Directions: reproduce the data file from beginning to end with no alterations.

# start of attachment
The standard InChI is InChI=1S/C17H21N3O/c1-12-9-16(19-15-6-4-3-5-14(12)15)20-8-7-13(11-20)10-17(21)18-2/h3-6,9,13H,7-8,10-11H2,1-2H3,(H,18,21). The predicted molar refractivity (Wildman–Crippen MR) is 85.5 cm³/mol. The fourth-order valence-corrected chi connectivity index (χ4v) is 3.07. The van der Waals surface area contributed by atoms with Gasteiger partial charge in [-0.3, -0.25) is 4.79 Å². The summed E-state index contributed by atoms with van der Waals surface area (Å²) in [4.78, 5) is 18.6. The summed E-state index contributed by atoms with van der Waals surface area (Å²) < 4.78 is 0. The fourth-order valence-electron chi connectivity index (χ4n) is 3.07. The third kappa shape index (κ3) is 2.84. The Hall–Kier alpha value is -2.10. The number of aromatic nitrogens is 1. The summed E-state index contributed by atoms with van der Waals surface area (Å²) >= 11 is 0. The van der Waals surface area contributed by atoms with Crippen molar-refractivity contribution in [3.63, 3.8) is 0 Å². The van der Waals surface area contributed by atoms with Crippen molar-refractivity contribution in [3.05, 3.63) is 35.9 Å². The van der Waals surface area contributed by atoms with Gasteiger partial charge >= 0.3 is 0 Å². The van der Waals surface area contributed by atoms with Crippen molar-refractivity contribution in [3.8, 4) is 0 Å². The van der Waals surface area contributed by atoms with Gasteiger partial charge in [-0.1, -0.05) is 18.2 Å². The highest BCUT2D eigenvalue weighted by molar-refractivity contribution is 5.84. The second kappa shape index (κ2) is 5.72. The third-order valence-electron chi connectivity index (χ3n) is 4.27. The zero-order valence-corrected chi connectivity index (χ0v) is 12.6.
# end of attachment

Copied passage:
The standard InChI is InChI=1S/C17H21N3O/c1-12-9-16(19-15-6-4-3-5-14(12)15)20-8-7-13(11-20)10-17(21)18-2/h3-6,9,13H,7-8,10-11H2,1-2H3,(H,18,21). The predicted molar refractivity (Wildman–Crippen MR) is 85.5 cm³/mol. The fourth-order valence-corrected chi connectivity index (χ4v) is 3.07. The van der Waals surface area contributed by atoms with Gasteiger partial charge in [-0.3, -0.25) is 4.79 Å². The summed E-state index contributed by atoms with van der Waals surface area (Å²) in [4.78, 5) is 18.6. The summed E-state index contributed by atoms with van der Waals surface area (Å²) < 4.78 is 0. The fourth-order valence-electron chi connectivity index (χ4n) is 3.07. The third kappa shape index (κ3) is 2.84. The Hall–Kier alpha value is -2.10. The number of aromatic nitrogens is 1. The summed E-state index contributed by atoms with van der Waals surface area (Å²) >= 11 is 0. The van der Waals surface area contributed by atoms with Crippen molar-refractivity contribution in [3.63, 3.8) is 0 Å². The van der Waals surface area contributed by atoms with Crippen molar-refractivity contribution in [3.05, 3.63) is 35.9 Å². The van der Waals surface area contributed by atoms with Gasteiger partial charge >= 0.3 is 0 Å². The van der Waals surface area contributed by atoms with Crippen molar-refractivity contribution in [3.8, 4) is 0 Å². The van der Waals surface area contributed by atoms with Gasteiger partial charge in [-0.1, -0.05) is 18.2 Å². The highest BCUT2D eigenvalue weighted by molar-refractivity contribution is 5.84. The second kappa shape index (κ2) is 5.72. The third-order valence-electron chi connectivity index (χ3n) is 4.27. The zero-order valence-corrected chi connectivity index (χ0v) is 12.6.